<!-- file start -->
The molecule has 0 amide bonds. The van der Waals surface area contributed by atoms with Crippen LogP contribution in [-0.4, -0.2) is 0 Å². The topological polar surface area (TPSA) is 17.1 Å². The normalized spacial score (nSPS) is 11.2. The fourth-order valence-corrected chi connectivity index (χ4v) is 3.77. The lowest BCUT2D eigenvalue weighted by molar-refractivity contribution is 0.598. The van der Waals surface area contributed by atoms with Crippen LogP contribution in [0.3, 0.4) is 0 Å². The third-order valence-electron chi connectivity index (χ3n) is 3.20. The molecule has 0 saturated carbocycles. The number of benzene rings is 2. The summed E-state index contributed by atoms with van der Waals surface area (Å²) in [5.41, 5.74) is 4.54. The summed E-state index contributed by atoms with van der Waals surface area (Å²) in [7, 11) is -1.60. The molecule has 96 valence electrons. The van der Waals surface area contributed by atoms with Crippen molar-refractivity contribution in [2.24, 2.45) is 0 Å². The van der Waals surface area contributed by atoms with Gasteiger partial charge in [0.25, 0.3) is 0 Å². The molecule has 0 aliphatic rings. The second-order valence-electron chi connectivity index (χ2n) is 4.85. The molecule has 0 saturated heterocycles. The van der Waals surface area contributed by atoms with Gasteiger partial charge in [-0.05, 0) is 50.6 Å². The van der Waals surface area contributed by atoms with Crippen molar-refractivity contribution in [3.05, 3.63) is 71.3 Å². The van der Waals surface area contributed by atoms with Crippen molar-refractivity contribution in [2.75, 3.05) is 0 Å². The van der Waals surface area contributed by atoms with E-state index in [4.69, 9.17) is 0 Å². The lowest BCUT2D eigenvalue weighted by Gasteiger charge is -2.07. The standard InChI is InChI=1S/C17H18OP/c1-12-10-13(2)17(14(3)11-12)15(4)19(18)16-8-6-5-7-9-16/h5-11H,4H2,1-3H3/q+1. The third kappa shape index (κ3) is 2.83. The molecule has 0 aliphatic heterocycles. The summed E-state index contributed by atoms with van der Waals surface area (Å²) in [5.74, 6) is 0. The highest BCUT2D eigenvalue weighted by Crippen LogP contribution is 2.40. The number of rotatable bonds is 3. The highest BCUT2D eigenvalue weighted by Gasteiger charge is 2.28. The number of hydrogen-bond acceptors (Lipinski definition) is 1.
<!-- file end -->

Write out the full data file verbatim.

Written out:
The molecule has 0 amide bonds. The van der Waals surface area contributed by atoms with Crippen LogP contribution in [-0.4, -0.2) is 0 Å². The topological polar surface area (TPSA) is 17.1 Å². The normalized spacial score (nSPS) is 11.2. The fourth-order valence-corrected chi connectivity index (χ4v) is 3.77. The lowest BCUT2D eigenvalue weighted by molar-refractivity contribution is 0.598. The van der Waals surface area contributed by atoms with Crippen LogP contribution in [0.3, 0.4) is 0 Å². The third-order valence-electron chi connectivity index (χ3n) is 3.20. The molecule has 0 saturated carbocycles. The number of benzene rings is 2. The summed E-state index contributed by atoms with van der Waals surface area (Å²) in [5.41, 5.74) is 4.54. The summed E-state index contributed by atoms with van der Waals surface area (Å²) in [7, 11) is -1.60. The molecule has 96 valence electrons. The van der Waals surface area contributed by atoms with Crippen molar-refractivity contribution in [2.24, 2.45) is 0 Å². The van der Waals surface area contributed by atoms with Gasteiger partial charge in [0.25, 0.3) is 0 Å². The molecule has 0 aliphatic rings. The second-order valence-electron chi connectivity index (χ2n) is 4.85. The molecule has 0 saturated heterocycles. The van der Waals surface area contributed by atoms with Gasteiger partial charge in [-0.05, 0) is 50.6 Å². The van der Waals surface area contributed by atoms with Crippen molar-refractivity contribution in [3.05, 3.63) is 71.3 Å². The van der Waals surface area contributed by atoms with Crippen molar-refractivity contribution in [2.75, 3.05) is 0 Å². The van der Waals surface area contributed by atoms with E-state index in [4.69, 9.17) is 0 Å². The lowest BCUT2D eigenvalue weighted by Gasteiger charge is -2.07. The standard InChI is InChI=1S/C17H18OP/c1-12-10-13(2)17(14(3)11-12)15(4)19(18)16-8-6-5-7-9-16/h5-11H,4H2,1-3H3/q+1. The third kappa shape index (κ3) is 2.83. The molecule has 0 aliphatic heterocycles. The summed E-state index contributed by atoms with van der Waals surface area (Å²) in [5.74, 6) is 0. The highest BCUT2D eigenvalue weighted by Crippen LogP contribution is 2.40. The number of rotatable bonds is 3. The highest BCUT2D eigenvalue weighted by Gasteiger charge is 2.28. The number of hydrogen-bond acceptors (Lipinski definition) is 1.